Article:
Lieutenant Blackstock deployed a chemical agent to get Gulley to remove the covering. Id., ¶ 10. Lieutenant Blackstock then ordered Gulley placed on in-cell restraints. Id., ¶ 11. Fifteen minutes later, Gulley covered the cell door window with his mattress in protest over the in-cell restraints. Id., ¶ 12. Captain Lizon supervised officers Caron, Titus and Severance in a use of force that left Gulley injured. Officers Caron, Titus and Severance slammed Gulley against the wall with their plastic shields and then punched him and threw him on the bunk. During this time, Gulley remained in in-cell restraints. Lieutenant Blackstock stood by and watched. Id., ¶ 13.

         Gulley was experiencing severe pain. When Nurse Durko came to check Gulley's injuries, Lieutenant Blackstock claimed that Gulley was being defiant. Id., ¶ 14. Nurse Durko finally ignored Gulley's complaints of pain and left with the officers. She provided no treatment for the injuries to Gulley's back, neck and ribs. Id., ¶ 15.

         On April 18, 2018, when the in-cell restraints were removed, Gulley's ankles and wrists were swollen and bruised. Gulley complained of pain to Nurse Scruggs. Id., ¶ 16. Nurse Scruggs noted in Gulley's medical chart that she saw no injuries. She did note Gulley's complaints of pain. Id., ¶ 17. Gulley believes that Nurse Scruggs deliberately fabricated her report. Id., ¶ 18. The use of force caused Gulley to experience pain, swelling, and limping. The incident has caused him to suffer fear, anxiety, humiliation and emotional distress. Id., ¶ 19.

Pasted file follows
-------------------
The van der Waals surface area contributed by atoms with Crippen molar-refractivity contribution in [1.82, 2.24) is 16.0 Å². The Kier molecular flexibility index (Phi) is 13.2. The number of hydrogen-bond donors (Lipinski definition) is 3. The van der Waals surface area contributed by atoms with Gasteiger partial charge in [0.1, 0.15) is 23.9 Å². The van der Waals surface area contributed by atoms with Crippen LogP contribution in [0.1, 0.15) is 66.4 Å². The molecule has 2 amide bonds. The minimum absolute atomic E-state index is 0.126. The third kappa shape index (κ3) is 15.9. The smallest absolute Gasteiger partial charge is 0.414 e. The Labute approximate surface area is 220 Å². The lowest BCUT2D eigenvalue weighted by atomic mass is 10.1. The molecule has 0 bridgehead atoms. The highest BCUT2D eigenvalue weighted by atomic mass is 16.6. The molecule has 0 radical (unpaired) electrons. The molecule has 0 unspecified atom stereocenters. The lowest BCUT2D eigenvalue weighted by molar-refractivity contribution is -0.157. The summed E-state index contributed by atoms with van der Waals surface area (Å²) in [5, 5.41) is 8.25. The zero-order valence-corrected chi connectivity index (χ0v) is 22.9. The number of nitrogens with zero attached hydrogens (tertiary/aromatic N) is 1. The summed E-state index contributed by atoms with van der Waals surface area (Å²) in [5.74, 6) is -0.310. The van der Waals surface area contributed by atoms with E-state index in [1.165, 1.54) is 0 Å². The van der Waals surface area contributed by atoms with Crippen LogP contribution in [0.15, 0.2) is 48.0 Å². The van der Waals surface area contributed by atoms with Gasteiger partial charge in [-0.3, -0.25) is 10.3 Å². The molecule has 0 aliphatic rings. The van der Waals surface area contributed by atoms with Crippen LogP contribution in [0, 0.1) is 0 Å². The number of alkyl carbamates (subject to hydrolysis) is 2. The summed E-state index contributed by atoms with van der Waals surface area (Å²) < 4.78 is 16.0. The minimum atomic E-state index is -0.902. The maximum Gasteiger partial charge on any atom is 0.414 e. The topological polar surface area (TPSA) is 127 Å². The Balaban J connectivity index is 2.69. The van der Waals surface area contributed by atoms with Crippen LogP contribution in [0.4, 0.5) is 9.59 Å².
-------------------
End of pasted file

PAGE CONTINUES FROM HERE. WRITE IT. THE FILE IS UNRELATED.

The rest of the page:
II. Analysis

         Gulley asserts use of excessive force claims against defendants Blackstock, Lizon, Caron, Titus, and Severance and deliberate indifference to serious medical needs against defendants Durko and Scruggs.

         A. Use of Excessive Force

         Gulley describes two incidents that involve the use of force. First, he alleges that Lieutenant Blackstock ordered the use of in in-cell restraints and deployed a chemical agent to gain his compliance with orders. Second, Gulley alleges that Captain Lizon supervised Officers Caron, Titus and Severance as they slammed Gulley to the wall and punched him while he was restrained.

         To state a claim for use of excessive force in violation of the Eighth Amendment, Gulley must allege facts establishing objective and subjective components. See Sims v. Artuz, 230 F.3d 14, 20-21 (2d Cir. 2000). The objective component focuses on the harm done to the prisoner in light of contemporary standards of decency. The amount of harm required depends on the nature of the claim. Id. at 21. Although some degree of injury is usually required, the prisoner need not show that he suffered a significant injury to state a claim for use of excessive force. See Wilkins v. Gaddy, 559 U.S. 34, 34 (2010) (“[T]he use of excessive physical force against a prisoner may constitute cruel and unusual punishment [even] when the inmate does not suffer serious injury.”) (quoting Hudson v. McMillian, 503 U.S. 1, 4 (1992)). However, “not ‘every malevolent touch by a prison guard gives rise to a federal cause of action.'” Id. at 37 (quoting Hudson, 503 U.S. at 9). The subjective component of the ...